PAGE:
Let me start by saying that this book is not to be missed. It upset me, made me shout rage, and had me punching my fist in the air yelling, “Yes!” I read several sections out loud to my sister, who became invested in the trajectory of the story just through the bits and pieces I shared with her.
Despite the compelling story, it did take me quite a while to read Delicious Foods. I borrowed it from the library and renewed it once, which is to say that it took me around two months to read. Truthfully, this was partly because I was dealing with my own issues, but also because Delicious Foods is simply a harrowing read. This is an undoubtedly intelligent, complex, moving book, but was just difficult for me to get through. The story is enthralling, but is also intentionally violent and off-putting. It is by no means supposed to be a pretty story, but I tend to empathize too much with the characters in such well-written books, and I had to take a break every now and then to reorient myself with and appreciate my much happier life.
The story revolves around Darlene Hardison, her son Eddie, and the drug Darlene is addicted to – “Scotty” or crack cocaine. The story is told from each of their perspectives, with Darlene’s and Eddie’s chapters told in the third person, and Scotty’s chapters told in first person. It’s unusual to hear from the perspective of a drug, but Scotty has his own clear voice and tends to give a clearer, more brutal picture of what’s going on in the world than Darlene and Eddie sometimes can.
The prologue of the book begins with Eddie driving like mad, trying to keep a car steady while bleeding profusely from the ends of his wrists. We don’t know what’s going on at this point, except that he has just escaped “the farm” and has recently had his hands cut off. Undoubtedly a jarring way to start a book, but what’s even worse is that poor Eddie is more worried about getting pulled over and arrested for driving a “stolen” car with no license than about the fact that he may very possibly bleed to death. It definitely sets the tone for the rest of the book. Not until about 300 pages later do we find out what has led Eddie to careen away from Delicious Foods like this, hand-less. In the intervening pages, we witness how one major tragedy in Darlene’s and Eddie’s lives sends their future into a tailspin and lands them at Delicious Foods.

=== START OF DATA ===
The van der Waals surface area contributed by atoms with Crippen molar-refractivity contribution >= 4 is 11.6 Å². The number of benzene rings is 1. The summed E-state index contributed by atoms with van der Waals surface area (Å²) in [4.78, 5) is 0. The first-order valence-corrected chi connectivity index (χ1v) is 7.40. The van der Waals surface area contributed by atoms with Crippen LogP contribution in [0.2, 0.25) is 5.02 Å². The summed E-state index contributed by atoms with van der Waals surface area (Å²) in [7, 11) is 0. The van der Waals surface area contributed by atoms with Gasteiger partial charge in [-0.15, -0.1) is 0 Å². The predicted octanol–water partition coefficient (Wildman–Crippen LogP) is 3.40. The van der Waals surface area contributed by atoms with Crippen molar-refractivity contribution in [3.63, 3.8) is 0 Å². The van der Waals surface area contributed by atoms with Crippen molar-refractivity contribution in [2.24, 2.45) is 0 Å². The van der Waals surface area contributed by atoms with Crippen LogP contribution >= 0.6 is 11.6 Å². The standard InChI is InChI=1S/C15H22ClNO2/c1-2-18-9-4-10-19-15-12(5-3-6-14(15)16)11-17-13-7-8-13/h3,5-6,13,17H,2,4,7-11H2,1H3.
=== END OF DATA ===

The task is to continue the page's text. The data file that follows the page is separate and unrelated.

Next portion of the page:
This book, perhaps most ostensibly, is a modern-day slavery story. The ways that Darlene, Eddie, and the rest of the workers at Delicious Foods are treated (mistreated, left untreated), kept ignorant, in debt, and in the dark, all hearken back to the days of American slavery. The workers are all minorities, mostly black. They sleep padlocked in a chicken coop on bunk beds that have rusty coils poking out of dirty mattresses. The farm’s owner has his own mansion (master’s house) on the premises – “Summerton” – where Eddie and his mother are eventually invited on dubious pretenses. The workers are all supplied with a steady stream of “Scotty” to keep them addicted, needy, and complacent, despite their inhuman, unlivable conditions. It is appalling, to say the least.
I had to keep reminding myself that this story is set in the present-day American South. I am a descendant of slaves on my dad’s side of the family, and kept thinking about what terrible obstacles some of my ancestors must have overcome for me to even be born. Without going too in depth about this theory, my opinion is that this book is at least in part a quiet commentary on American consumer culture. I think Hannaham is saying a lot about how, to this day, we as a culture still profit from the effects of slavery, from poverty and the disadvantaged. It’s unfortunately not hard to believe that a lot of the food we eat and clothes we wear are products of such dubious practices. This book serves as a good reminder that we are not so far removed from the days of slavery.
Toward the end of the book, we are fortunately rewarded with some forms of redemption, comeuppance, and hope for the future, small as they may be. Suffice it to say that if I wanted to write a dissertation on all of this book’s layers, I could easily do so. But that’s not what this blog is for, so I’m going to stop here. Please just read the book.
Those who can handle some graphic violence and enjoy gritty tales of survival, slavery narratives, and eye-opening literature.